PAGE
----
Black Lives Matter2

“Black Lives Matter”

There is very little news, but an awful lot of politics.

 Most people, when they are looking for a safe neighborhood to live, don’t visit the local police station.  They do not check out the operational state of the police motor fleet or their effective fire power, nor even research the level of officer training, minority representation, nor their level of community representation, nor the sheer number of officers on the street.  They do not travel to city hall for a run down on the applicable laws in place so that the neighborhoods behave and whether Federal Law might come into play.  If they inquire, it’s about tax and sewer rates, and proximity to good schools and medical aid.  When normal people judge the safety and desirability of a neighborhood, they do so by going there and looking around.  The laws in Ferguson are pretty much the same laws as in Pocatello or in Buffalo.  And if you see a lot of police activity or bars on the window or pit bulls inside of cyclone fences, you don’t want to be there.  And if you don’t see an active police presence and the homes and the lawns are kept with pride, the fences are picket, and a lot of idle groups of young males aren’t giving you the eyeball, it’s more than likely a good spot.

However, when there is a ‘newsworthy’ problem, reporters generally do just the opposite.  They interview the police, city hall, victims and onlookers, and sometimes either the victim or the perpetrator’s neighbors.  Then they interview the experts.  Until finally we get to the talking heads and the national pundits, if the level of interest should climb so high.  Eventually the politicians chime in.  Because in the final analysis the news is showing us the politics of what is going on: claim and counter-claim, heading into to the jury trial.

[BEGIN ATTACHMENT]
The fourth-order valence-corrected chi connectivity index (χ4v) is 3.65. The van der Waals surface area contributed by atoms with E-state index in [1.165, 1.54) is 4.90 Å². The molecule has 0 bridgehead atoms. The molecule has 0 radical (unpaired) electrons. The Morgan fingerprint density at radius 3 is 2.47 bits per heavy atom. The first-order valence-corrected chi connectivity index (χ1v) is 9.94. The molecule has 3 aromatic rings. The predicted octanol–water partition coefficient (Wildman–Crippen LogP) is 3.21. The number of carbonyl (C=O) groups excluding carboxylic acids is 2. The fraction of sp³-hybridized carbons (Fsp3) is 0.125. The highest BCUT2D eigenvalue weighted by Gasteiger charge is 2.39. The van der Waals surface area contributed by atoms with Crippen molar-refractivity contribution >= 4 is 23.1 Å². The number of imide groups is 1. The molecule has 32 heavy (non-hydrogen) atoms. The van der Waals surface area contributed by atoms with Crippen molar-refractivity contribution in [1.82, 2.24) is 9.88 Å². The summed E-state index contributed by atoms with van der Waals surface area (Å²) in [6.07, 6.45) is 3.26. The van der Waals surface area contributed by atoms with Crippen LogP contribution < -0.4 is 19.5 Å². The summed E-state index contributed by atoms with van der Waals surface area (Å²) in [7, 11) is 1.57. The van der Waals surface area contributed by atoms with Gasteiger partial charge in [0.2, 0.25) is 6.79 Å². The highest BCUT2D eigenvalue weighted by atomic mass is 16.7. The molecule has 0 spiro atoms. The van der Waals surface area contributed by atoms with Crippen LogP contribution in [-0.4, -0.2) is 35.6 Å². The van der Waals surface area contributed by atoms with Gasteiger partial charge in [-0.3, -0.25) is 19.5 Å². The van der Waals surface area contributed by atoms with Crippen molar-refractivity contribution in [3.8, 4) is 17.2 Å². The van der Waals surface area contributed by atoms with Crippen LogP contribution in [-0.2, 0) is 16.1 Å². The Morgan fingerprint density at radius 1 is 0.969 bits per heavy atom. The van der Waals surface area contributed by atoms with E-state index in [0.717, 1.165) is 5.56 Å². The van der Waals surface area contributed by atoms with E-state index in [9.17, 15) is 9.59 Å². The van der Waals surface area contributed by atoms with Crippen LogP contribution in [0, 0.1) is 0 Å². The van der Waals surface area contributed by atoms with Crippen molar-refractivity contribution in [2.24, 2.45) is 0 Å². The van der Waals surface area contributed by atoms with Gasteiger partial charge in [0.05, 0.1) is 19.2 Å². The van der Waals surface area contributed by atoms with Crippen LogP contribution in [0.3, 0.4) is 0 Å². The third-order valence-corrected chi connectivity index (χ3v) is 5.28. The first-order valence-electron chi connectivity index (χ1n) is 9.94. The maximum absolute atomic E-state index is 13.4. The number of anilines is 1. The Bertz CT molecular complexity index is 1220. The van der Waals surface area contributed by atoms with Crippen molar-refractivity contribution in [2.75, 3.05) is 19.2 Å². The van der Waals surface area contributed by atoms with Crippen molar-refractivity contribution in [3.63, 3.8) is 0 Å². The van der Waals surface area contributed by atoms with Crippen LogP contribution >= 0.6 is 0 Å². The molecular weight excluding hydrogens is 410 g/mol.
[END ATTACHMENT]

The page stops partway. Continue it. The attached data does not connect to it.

In short, a lot of the news is not the news of what it purports to be.  The average Joe, given a brief glimpse of the situation, could often deduce that there is no news here, that things are pretty much as they would expect and move along.  They could resolve the issue just about as quickly as they could decide whether to move to the neighborhood.  And that would probably be a big, “No”.

It would seem that nowadays most of the news is politics.  The facts themselves are shared, only in so much as they would affect the public temper.  And depending upon the particular tenor of the media source, these facts are revealed either sooner or later – or not at all.

So herein lies the disconnect.

The signs say, “Black Lives Matter”, but the visuals say, not so much to us (the majority) – “what with the way they dress, the way they act, the way they talk and the arguments they pitch”. Angry  pundits say the police are “out of control”.  But the more complacent visuals say, “I’d hate to patrol this place” and moreover, “How can they find people to do it?”

Best move along.

What is interesting about the ‘news’ nowadays is that with the advent of the internet search engines, we can actually see how the ‘news’ is assembled.  There has been talk in the media of how the internet has fractured the ‘news’ into slivers of self-referential fiefdoms with each audience ‘bubble’ opting to hear what is most comfortable.  What is also interesting, I would say, is that we can now see what the ‘news’ is and how the narrative has been assembled.